I’m starting to revisit and reflect on the learning at this year’s AASL Fall Forum, now that a couple weeks have passed since we joined together in St. Louis and satellite sites around the country. I’m looking over my notes and tweets, and with a topic as timely as blended, digital, and online learning, I can’t help but feel motivated to share what I learned and observed!
A key component of “anytime, anywhere learning” (the event theme, described above) is access, which itself has numerous dimensions. Library hours and schedules determine access to the brick and mortar library space. Materials across a range of formats, topics, and reading levels allow access to information, and the professional librarian’s role in selecting these materials presents yet another angle on access. Virtual access at school is critical, both within the library (access to wifi, online catalog, databases, and Internet) and in classrooms (to extend and embed library resources into the content).
Who can access sites at school was another topic of discussion at Fall Forum, whether that access is at the level of teachers and librarians being able to unblock filtered sites, or reading and following Acceptable Use Policies to provide appropriate access to children, especially those under 13.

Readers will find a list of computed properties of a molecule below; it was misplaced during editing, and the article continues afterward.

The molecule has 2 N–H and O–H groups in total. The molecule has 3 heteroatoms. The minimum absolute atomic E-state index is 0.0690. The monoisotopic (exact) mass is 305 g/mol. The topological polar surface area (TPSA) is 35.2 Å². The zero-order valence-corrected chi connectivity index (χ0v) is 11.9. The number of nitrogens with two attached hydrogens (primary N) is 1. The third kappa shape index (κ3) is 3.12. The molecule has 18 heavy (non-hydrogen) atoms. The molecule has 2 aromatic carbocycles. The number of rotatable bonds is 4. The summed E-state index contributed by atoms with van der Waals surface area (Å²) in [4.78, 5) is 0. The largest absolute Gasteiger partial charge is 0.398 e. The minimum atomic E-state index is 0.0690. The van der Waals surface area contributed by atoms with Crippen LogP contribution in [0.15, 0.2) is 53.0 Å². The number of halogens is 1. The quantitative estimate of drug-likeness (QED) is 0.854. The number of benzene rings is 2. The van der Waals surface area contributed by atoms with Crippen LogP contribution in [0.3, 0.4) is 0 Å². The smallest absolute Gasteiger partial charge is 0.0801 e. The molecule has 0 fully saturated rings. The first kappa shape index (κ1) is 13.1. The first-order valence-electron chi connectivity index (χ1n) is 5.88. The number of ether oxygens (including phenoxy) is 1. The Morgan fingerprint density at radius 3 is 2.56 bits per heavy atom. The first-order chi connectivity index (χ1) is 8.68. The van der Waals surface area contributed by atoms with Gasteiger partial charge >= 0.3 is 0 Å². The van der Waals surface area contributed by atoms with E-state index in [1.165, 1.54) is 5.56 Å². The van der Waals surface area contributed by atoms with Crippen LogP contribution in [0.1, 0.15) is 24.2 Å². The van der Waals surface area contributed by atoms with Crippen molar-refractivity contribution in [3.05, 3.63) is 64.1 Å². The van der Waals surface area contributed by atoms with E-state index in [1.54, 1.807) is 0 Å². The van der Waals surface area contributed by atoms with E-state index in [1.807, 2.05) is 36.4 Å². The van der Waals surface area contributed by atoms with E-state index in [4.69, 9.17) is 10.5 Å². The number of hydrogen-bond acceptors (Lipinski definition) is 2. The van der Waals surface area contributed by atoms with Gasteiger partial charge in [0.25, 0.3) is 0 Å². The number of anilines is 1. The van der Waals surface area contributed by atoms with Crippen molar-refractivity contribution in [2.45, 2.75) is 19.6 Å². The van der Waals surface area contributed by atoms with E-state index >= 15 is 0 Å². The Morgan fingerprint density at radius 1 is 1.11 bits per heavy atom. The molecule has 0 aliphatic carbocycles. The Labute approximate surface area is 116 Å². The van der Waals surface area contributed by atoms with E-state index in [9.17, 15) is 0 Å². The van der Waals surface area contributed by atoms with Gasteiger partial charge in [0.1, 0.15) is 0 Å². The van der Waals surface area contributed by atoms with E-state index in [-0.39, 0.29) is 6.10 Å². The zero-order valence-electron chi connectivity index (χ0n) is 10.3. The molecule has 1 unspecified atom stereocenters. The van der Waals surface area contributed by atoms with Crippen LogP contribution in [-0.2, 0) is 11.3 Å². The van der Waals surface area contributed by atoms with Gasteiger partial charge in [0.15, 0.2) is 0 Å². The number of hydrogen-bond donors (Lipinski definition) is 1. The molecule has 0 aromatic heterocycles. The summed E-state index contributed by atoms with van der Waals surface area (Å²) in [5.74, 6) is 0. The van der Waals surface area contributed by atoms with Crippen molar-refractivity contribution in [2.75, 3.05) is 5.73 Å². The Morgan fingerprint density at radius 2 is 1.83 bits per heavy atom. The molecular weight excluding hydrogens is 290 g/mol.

Home access is a most challenging and layered piece of the access topic, and presenters and participants alike offered suggestions for supporting student access to library resources outside of school. I’ve often thought of the public library as the main go-to for Internet when it’s not available at home, but the school district panel discussants offered other viable suggestions: Grandma’s house (or other neighbor or relative). Churches. Community centers, like Boys and Girls Clubs. These people, organizations, and spaces should be part of our access conversation.
Facilitating successful experiences in the virtual space is another task of anywhere, anytime learning. This video of the Athenian Middle School Library website, their Virtual Learning Commons, offers a look at how online resources blend with face-to-face experiences at school:
What are your questions and ideas relating to student access to library resources and information? What does your school do well, at this point in time? What are your goals for building better access for your students?